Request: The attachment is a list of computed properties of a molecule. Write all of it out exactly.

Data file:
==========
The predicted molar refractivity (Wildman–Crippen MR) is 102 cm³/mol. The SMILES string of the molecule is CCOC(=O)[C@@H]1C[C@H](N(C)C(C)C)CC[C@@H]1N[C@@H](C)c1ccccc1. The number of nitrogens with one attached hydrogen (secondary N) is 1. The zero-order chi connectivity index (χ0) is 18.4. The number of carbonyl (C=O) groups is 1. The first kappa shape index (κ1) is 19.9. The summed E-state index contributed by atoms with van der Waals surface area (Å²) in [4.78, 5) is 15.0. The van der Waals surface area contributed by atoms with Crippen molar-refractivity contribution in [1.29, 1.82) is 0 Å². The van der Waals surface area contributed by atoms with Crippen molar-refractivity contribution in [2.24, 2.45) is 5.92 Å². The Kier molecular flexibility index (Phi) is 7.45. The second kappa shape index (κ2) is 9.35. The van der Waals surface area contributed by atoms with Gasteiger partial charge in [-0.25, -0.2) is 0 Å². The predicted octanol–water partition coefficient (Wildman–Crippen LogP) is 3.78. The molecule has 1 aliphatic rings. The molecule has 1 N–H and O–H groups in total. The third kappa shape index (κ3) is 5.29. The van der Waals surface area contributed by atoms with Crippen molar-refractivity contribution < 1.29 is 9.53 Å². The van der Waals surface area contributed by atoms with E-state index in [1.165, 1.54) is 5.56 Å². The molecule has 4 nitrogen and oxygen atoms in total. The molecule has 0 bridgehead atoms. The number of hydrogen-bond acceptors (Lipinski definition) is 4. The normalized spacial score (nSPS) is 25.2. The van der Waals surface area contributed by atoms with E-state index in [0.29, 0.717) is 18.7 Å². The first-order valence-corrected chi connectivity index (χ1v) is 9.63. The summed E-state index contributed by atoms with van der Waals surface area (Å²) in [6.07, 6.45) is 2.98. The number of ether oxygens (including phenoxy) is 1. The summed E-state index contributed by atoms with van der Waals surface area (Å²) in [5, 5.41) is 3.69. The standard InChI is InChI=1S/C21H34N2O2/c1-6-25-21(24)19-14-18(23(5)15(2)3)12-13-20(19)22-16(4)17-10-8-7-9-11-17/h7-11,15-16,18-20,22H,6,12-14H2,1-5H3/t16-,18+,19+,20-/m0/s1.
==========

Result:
The predicted molar refractivity (Wildman–Crippen MR) is 102 cm³/mol. The SMILES string of the molecule is CCOC(=O)[C@@H]1C[C@H](N(C)C(C)C)CC[C@@H]1N[C@@H](C)c1ccccc1. The number of nitrogens with one attached hydrogen (secondary N) is 1. The zero-order chi connectivity index (χ0) is 18.4. The number of carbonyl (C=O) groups is 1. The first kappa shape index (κ1) is 19.9. The summed E-state index contributed by atoms with van der Waals surface area (Å²) in [4.78, 5) is 15.0. The van der Waals surface area contributed by atoms with Crippen molar-refractivity contribution in [1.29, 1.82) is 0 Å². The van der Waals surface area contributed by atoms with Crippen molar-refractivity contribution in [2.24, 2.45) is 5.92 Å². The Kier molecular flexibility index (Phi) is 7.45. The second kappa shape index (κ2) is 9.35. The van der Waals surface area contributed by atoms with Gasteiger partial charge in [-0.25, -0.2) is 0 Å². The predicted octanol–water partition coefficient (Wildman–Crippen LogP) is 3.78. The molecule has 1 aliphatic rings. The molecule has 1 N–H and O–H groups in total. The third kappa shape index (κ3) is 5.29. The van der Waals surface area contributed by atoms with Crippen molar-refractivity contribution < 1.29 is 9.53 Å². The van der Waals surface area contributed by atoms with E-state index in [1.165, 1.54) is 5.56 Å². The molecule has 4 nitrogen and oxygen atoms in total. The molecule has 0 bridgehead atoms. The number of hydrogen-bond acceptors (Lipinski definition) is 4. The normalized spacial score (nSPS) is 25.2. The van der Waals surface area contributed by atoms with E-state index in [0.29, 0.717) is 18.7 Å². The first-order valence-corrected chi connectivity index (χ1v) is 9.63. The summed E-state index contributed by atoms with van der Waals surface area (Å²) in [6.07, 6.45) is 2.98. The number of ether oxygens (including phenoxy) is 1. The summed E-state index contributed by atoms with van der Waals surface area (Å²) in [5, 5.41) is 3.69. The standard InChI is InChI=1S/C21H34N2O2/c1-6-25-21(24)19-14-18(23(5)15(2)3)12-13-20(19)22-16(4)17-10-8-7-9-11-17/h7-11,15-16,18-20,22H,6,12-14H2,1-5H3/t16-,18+,19+,20-/m0/s1.